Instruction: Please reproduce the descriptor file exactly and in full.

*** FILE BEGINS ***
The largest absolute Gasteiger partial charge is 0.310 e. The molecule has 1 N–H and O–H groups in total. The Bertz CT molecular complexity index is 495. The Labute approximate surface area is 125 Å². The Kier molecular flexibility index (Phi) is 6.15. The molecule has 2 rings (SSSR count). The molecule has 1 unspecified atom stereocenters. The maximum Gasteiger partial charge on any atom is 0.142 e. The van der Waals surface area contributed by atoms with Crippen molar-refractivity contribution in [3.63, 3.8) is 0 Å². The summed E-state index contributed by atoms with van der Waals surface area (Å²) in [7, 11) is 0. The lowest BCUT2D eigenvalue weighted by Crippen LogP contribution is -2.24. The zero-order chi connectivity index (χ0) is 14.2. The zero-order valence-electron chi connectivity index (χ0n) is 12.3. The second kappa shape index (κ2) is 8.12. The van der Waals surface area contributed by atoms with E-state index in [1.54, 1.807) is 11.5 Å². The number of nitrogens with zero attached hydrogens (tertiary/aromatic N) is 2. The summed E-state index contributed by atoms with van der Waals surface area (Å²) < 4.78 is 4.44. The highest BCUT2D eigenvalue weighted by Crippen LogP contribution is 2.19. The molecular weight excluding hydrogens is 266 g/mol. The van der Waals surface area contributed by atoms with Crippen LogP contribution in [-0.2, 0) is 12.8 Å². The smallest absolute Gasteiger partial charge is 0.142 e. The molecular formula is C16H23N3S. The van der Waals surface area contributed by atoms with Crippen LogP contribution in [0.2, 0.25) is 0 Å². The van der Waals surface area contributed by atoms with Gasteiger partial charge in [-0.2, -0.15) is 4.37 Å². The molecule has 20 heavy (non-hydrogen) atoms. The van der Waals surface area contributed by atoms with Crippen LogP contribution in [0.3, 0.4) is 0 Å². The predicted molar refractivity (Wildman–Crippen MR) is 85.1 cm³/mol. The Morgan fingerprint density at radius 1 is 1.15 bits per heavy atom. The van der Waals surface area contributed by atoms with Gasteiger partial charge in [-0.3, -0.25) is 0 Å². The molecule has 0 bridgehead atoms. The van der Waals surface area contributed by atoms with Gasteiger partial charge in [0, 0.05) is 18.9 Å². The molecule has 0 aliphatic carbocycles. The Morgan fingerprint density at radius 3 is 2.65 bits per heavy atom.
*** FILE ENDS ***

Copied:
The largest absolute Gasteiger partial charge is 0.310 e. The molecule has 1 N–H and O–H groups in total. The Bertz CT molecular complexity index is 495. The Labute approximate surface area is 125 Å². The Kier molecular flexibility index (Phi) is 6.15. The molecule has 2 rings (SSSR count). The molecule has 1 unspecified atom stereocenters. The maximum Gasteiger partial charge on any atom is 0.142 e. The van der Waals surface area contributed by atoms with Crippen molar-refractivity contribution in [3.63, 3.8) is 0 Å². The summed E-state index contributed by atoms with van der Waals surface area (Å²) in [7, 11) is 0. The lowest BCUT2D eigenvalue weighted by Crippen LogP contribution is -2.24. The zero-order chi connectivity index (χ0) is 14.2. The zero-order valence-electron chi connectivity index (χ0n) is 12.3. The second kappa shape index (κ2) is 8.12. The van der Waals surface area contributed by atoms with E-state index in [1.54, 1.807) is 11.5 Å². The number of nitrogens with zero attached hydrogens (tertiary/aromatic N) is 2. The summed E-state index contributed by atoms with van der Waals surface area (Å²) < 4.78 is 4.44. The highest BCUT2D eigenvalue weighted by Crippen LogP contribution is 2.19. The molecular weight excluding hydrogens is 266 g/mol. The van der Waals surface area contributed by atoms with Crippen LogP contribution in [-0.2, 0) is 12.8 Å². The smallest absolute Gasteiger partial charge is 0.142 e. The molecular formula is C16H23N3S. The van der Waals surface area contributed by atoms with Crippen LogP contribution in [0.2, 0.25) is 0 Å². The van der Waals surface area contributed by atoms with Gasteiger partial charge in [-0.2, -0.15) is 4.37 Å². The molecule has 20 heavy (non-hydrogen) atoms. The van der Waals surface area contributed by atoms with Crippen LogP contribution in [0.3, 0.4) is 0 Å². The predicted molar refractivity (Wildman–Crippen MR) is 85.1 cm³/mol. The Morgan fingerprint density at radius 1 is 1.15 bits per heavy atom. The van der Waals surface area contributed by atoms with Gasteiger partial charge in [-0.3, -0.25) is 0 Å². The molecule has 0 bridgehead atoms. The van der Waals surface area contributed by atoms with Gasteiger partial charge in [0, 0.05) is 18.9 Å². The molecule has 0 aliphatic carbocycles. The Morgan fingerprint density at radius 3 is 2.65 bits per heavy atom.